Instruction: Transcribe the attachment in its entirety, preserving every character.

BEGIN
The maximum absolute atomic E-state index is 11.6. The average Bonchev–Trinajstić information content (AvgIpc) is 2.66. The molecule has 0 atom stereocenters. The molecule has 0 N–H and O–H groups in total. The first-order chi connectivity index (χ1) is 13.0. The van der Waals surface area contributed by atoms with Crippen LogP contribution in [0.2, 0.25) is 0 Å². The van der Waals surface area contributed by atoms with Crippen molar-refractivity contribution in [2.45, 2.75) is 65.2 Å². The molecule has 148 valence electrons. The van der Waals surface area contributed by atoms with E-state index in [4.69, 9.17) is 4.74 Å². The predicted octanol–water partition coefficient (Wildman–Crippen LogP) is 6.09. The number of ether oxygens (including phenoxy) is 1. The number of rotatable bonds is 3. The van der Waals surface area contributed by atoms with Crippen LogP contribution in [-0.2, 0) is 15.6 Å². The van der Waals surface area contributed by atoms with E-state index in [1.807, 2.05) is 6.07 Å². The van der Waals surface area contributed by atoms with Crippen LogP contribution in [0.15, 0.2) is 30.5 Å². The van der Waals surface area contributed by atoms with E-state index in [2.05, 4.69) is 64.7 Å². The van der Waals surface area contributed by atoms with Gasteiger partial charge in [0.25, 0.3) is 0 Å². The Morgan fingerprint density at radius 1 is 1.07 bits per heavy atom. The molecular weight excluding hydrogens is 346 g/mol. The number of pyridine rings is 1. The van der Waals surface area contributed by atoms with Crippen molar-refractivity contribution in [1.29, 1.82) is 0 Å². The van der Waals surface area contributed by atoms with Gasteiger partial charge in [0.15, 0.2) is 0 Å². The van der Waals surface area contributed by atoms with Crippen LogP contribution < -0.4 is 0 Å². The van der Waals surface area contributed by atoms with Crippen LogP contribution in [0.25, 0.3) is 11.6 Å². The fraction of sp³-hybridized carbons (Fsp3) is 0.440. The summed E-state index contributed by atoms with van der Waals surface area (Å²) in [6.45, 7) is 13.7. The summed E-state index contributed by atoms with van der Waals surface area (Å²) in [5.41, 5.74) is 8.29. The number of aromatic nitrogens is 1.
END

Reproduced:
The maximum absolute atomic E-state index is 11.6. The average Bonchev–Trinajstić information content (AvgIpc) is 2.66. The molecule has 0 atom stereocenters. The molecule has 0 N–H and O–H groups in total. The first-order chi connectivity index (χ1) is 13.0. The van der Waals surface area contributed by atoms with Crippen LogP contribution in [0.2, 0.25) is 0 Å². The van der Waals surface area contributed by atoms with Crippen molar-refractivity contribution in [2.45, 2.75) is 65.2 Å². The molecule has 148 valence electrons. The van der Waals surface area contributed by atoms with E-state index in [4.69, 9.17) is 4.74 Å². The predicted octanol–water partition coefficient (Wildman–Crippen LogP) is 6.09. The number of ether oxygens (including phenoxy) is 1. The number of rotatable bonds is 3. The van der Waals surface area contributed by atoms with Crippen LogP contribution in [-0.2, 0) is 15.6 Å². The van der Waals surface area contributed by atoms with E-state index in [1.807, 2.05) is 6.07 Å². The van der Waals surface area contributed by atoms with Crippen LogP contribution in [0.15, 0.2) is 30.5 Å². The van der Waals surface area contributed by atoms with E-state index in [2.05, 4.69) is 64.7 Å². The van der Waals surface area contributed by atoms with Gasteiger partial charge in [0.25, 0.3) is 0 Å². The Morgan fingerprint density at radius 1 is 1.07 bits per heavy atom. The molecular weight excluding hydrogens is 346 g/mol. The number of pyridine rings is 1. The van der Waals surface area contributed by atoms with Crippen molar-refractivity contribution in [1.29, 1.82) is 0 Å². The van der Waals surface area contributed by atoms with Gasteiger partial charge in [0.15, 0.2) is 0 Å². The van der Waals surface area contributed by atoms with Crippen LogP contribution < -0.4 is 0 Å². The van der Waals surface area contributed by atoms with Crippen LogP contribution in [0.25, 0.3) is 11.6 Å². The fraction of sp³-hybridized carbons (Fsp3) is 0.440. The summed E-state index contributed by atoms with van der Waals surface area (Å²) in [6.45, 7) is 13.7. The summed E-state index contributed by atoms with van der Waals surface area (Å²) in [5.41, 5.74) is 8.29. The number of aromatic nitrogens is 1.